How to Start an Animal Rights Group in 5 Steps

Want to take action for animals? Well, you’re not alone—and teaming up with like-minded people can make your hard work much more impactful.

First things first: Check online for existing animal rights groups nearby. There could be a meeting going on in your own backyard that you’re missing out on. Oh, the FOMO! But if such a group doesn’t already exist, it’s time to start your own. There’s strength in numbers, and forming a local group is one of the most effective ways to optimize your efforts for animals. And it’s easier than you might think.

Keep reading to learn exactly how to join up with others and become a force to be reckoned with.

If you’re a student, check out PETA’s guides to starting an animal rights club in middle school or high school or in college.

1. Determine your cause, and decide on a name.

Foie Gras DemoSo what exactly is a group? It’s just two or more people. You + me = group. Don’t get caught up trying to create a massive coalition right off the bat. If you meet another activist at a circus protest, perfect—ending the use of animals in entertainment is your mission. Do you and a friend love getting together to cook vegan meals? Great! Your cause can be sparing animals slaughter by informing others about healthy and delicious vegan food. You get the idea.

After you decide which issue or issues you want to work on, you’ll need a name that reflects your cause and makes people remember you. And voilà—you are now the proud cofounder of a kickass animal rights group.

2. Get informed.

Sad chained elephant

Now that you have a group, cause, and name, it’s time to become an expert in your field. For example, familiarizing yourself with the laws regarding animals used for food, with methods used to kill animals in the fur trade, or with the number of times UniverSoul Circus has violated the federal Animal Welfare Act will ensure that your group is credible and your work is meaningful.

3. Meet up and mobilize. your first meeting to discuss your strategies for spreading your message, gaining new members, and planning your course of action. At this meeting, you should decide who’ll be responsible for what, come up with measurable goals, and create a schedule. Remember to be open to new ideas and encourage your members to be vocal.

There are a lot of ways to get active, so be sure to define your approach—which can always evolve over time (as your group surely will, too).

Consider the goals of your group. Is your main focus raising money for existing, established charities? Do you want to get animal-friendly laws passed in your city? Are you interested in doing outreach to shift public attitudes? Want to take down a certain animal-exploiting business? Your tactics will depend on your goals. Here are just a few ideas to consider:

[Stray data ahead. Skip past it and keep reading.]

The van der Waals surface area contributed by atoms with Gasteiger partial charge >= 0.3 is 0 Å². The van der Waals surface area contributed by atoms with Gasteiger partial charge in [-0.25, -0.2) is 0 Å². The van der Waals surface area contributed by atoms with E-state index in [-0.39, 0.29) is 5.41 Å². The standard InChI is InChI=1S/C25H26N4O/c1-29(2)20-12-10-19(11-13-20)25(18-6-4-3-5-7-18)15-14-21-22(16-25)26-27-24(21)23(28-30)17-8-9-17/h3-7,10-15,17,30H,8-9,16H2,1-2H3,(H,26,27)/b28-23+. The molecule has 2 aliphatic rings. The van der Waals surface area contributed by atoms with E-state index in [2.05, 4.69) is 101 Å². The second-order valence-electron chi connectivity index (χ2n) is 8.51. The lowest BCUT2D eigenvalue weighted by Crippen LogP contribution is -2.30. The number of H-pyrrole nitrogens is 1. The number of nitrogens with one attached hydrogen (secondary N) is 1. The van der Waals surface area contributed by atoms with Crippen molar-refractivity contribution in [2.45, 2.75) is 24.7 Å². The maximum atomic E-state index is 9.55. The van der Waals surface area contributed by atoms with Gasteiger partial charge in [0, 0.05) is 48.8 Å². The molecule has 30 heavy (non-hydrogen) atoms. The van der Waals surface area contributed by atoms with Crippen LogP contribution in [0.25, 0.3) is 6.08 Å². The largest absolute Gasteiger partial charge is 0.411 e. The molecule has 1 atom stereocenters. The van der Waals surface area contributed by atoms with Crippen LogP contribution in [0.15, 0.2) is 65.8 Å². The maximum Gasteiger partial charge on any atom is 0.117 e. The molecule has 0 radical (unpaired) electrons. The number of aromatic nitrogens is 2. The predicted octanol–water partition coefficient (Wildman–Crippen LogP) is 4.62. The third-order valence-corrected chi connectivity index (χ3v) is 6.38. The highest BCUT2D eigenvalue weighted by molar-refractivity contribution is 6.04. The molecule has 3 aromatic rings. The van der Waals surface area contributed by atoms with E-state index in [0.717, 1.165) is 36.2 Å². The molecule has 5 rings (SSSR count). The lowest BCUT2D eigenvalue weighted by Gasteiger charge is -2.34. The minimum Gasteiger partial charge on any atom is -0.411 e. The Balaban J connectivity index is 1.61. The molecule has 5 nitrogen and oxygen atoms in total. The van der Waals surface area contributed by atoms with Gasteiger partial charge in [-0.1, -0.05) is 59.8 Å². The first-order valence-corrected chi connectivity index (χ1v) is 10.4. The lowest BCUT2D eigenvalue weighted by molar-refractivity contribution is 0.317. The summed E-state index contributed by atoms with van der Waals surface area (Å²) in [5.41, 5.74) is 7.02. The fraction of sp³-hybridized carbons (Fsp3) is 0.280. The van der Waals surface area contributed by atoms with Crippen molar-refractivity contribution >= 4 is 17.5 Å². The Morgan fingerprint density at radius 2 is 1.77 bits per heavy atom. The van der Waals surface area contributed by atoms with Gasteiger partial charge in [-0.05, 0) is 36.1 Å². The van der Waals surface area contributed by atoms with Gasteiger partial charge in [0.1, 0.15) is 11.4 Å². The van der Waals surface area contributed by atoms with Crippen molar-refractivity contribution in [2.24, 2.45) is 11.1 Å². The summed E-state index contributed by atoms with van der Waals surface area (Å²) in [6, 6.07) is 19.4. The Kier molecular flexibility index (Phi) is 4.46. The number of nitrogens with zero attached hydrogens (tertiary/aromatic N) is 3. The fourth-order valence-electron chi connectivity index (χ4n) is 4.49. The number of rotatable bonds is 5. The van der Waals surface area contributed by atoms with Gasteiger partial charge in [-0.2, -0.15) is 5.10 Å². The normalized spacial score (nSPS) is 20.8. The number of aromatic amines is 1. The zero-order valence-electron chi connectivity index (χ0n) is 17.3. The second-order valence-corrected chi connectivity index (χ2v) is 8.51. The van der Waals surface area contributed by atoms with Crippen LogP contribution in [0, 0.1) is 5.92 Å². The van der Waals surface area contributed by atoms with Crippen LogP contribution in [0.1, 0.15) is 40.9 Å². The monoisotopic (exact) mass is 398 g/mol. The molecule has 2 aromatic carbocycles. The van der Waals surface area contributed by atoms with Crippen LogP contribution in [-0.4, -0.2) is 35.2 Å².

And there are many more ideas where these came from! How much time do you have? Check these out:

4. Get loud on social media.

This is the age of information—we have the internet. Use this mega-powerful tool to reach a large number of people with your message. Whether you share a graphic exposé of animal abuse documented on a fur farm or a hilarious video outlining the hypocrisy of a nonvegan “environmentalist,” sharing your message on social media is a great way to be sure a lot of people see it.Use an outlet like Instagram, Facebook, Twitter, or Meetup to start a page and reach more people. These sites are also great for planning meetings, promoting events, and spreading the word to others interested in joining your cause.

5. Get in touch with PETA.

PETA can provide you with free leaflets, stickers, vegan starter kits, posters, and other materials that will help you spread information. Be sure to drop us a line at [email protected] to request literature for your next animal rights event—or you can order a free activist starter pack. Remember to have fun and stay positive! Even if you and other group members disagree during meetings, you’re all there for the same reason: because you care about animals and want to end their suffering. And we at PETA would love to help you.

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 Ingrid E. Newkirk

“Almost all of us grew up eating meat, wearing leather, and going to circuses and zoos. We never considered the impact of these actions on the animals involved. For whatever reason, you are now asking the question: Why should animals have rights?” READ MORE

— Ingrid E. Newkirk, PETA President and co-author of Animalkind